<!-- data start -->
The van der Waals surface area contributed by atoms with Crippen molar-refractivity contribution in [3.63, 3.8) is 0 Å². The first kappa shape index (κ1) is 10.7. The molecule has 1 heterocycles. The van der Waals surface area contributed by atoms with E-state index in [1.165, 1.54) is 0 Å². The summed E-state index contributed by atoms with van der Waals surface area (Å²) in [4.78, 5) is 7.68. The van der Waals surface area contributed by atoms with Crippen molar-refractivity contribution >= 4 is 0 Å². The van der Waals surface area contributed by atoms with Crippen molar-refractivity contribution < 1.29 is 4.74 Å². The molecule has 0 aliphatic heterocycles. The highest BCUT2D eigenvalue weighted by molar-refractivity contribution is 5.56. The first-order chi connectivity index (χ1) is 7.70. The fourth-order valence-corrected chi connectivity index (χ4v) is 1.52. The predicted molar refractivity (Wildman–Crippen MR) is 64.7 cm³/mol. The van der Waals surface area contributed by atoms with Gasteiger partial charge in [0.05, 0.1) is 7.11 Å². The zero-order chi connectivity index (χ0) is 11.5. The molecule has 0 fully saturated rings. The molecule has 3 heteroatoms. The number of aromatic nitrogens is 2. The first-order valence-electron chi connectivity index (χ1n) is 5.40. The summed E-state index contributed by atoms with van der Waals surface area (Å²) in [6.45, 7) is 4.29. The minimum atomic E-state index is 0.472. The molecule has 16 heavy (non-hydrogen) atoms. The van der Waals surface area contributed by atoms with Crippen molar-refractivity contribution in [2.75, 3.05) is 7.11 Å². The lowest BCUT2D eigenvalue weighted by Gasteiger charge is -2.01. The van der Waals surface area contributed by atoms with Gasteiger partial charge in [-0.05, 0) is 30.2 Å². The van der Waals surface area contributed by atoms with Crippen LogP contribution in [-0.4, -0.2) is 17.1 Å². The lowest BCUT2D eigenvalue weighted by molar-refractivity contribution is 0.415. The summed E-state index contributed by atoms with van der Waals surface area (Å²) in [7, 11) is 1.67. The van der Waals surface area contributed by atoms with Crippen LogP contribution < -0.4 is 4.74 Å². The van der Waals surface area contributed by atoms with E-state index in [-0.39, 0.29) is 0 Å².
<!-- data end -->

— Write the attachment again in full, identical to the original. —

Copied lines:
The van der Waals surface area contributed by atoms with Crippen molar-refractivity contribution in [3.63, 3.8) is 0 Å². The first kappa shape index (κ1) is 10.7. The molecule has 1 heterocycles. The van der Waals surface area contributed by atoms with E-state index in [1.165, 1.54) is 0 Å². The summed E-state index contributed by atoms with van der Waals surface area (Å²) in [4.78, 5) is 7.68. The van der Waals surface area contributed by atoms with Crippen molar-refractivity contribution >= 4 is 0 Å². The van der Waals surface area contributed by atoms with Crippen molar-refractivity contribution < 1.29 is 4.74 Å². The molecule has 0 aliphatic heterocycles. The highest BCUT2D eigenvalue weighted by molar-refractivity contribution is 5.56. The first-order chi connectivity index (χ1) is 7.70. The fourth-order valence-corrected chi connectivity index (χ4v) is 1.52. The predicted molar refractivity (Wildman–Crippen MR) is 64.7 cm³/mol. The van der Waals surface area contributed by atoms with Gasteiger partial charge in [0.05, 0.1) is 7.11 Å². The zero-order chi connectivity index (χ0) is 11.5. The molecule has 0 fully saturated rings. The molecule has 3 heteroatoms. The number of aromatic nitrogens is 2. The first-order valence-electron chi connectivity index (χ1n) is 5.40. The summed E-state index contributed by atoms with van der Waals surface area (Å²) in [6.45, 7) is 4.29. The minimum atomic E-state index is 0.472. The molecule has 16 heavy (non-hydrogen) atoms. The van der Waals surface area contributed by atoms with Crippen molar-refractivity contribution in [2.75, 3.05) is 7.11 Å². The lowest BCUT2D eigenvalue weighted by Gasteiger charge is -2.01. The van der Waals surface area contributed by atoms with Gasteiger partial charge in [-0.05, 0) is 30.2 Å². The van der Waals surface area contributed by atoms with Crippen LogP contribution in [-0.4, -0.2) is 17.1 Å². The lowest BCUT2D eigenvalue weighted by molar-refractivity contribution is 0.415. The summed E-state index contributed by atoms with van der Waals surface area (Å²) in [7, 11) is 1.67. The van der Waals surface area contributed by atoms with Crippen LogP contribution < -0.4 is 4.74 Å². The van der Waals surface area contributed by atoms with E-state index in [-0.39, 0.29) is 0 Å².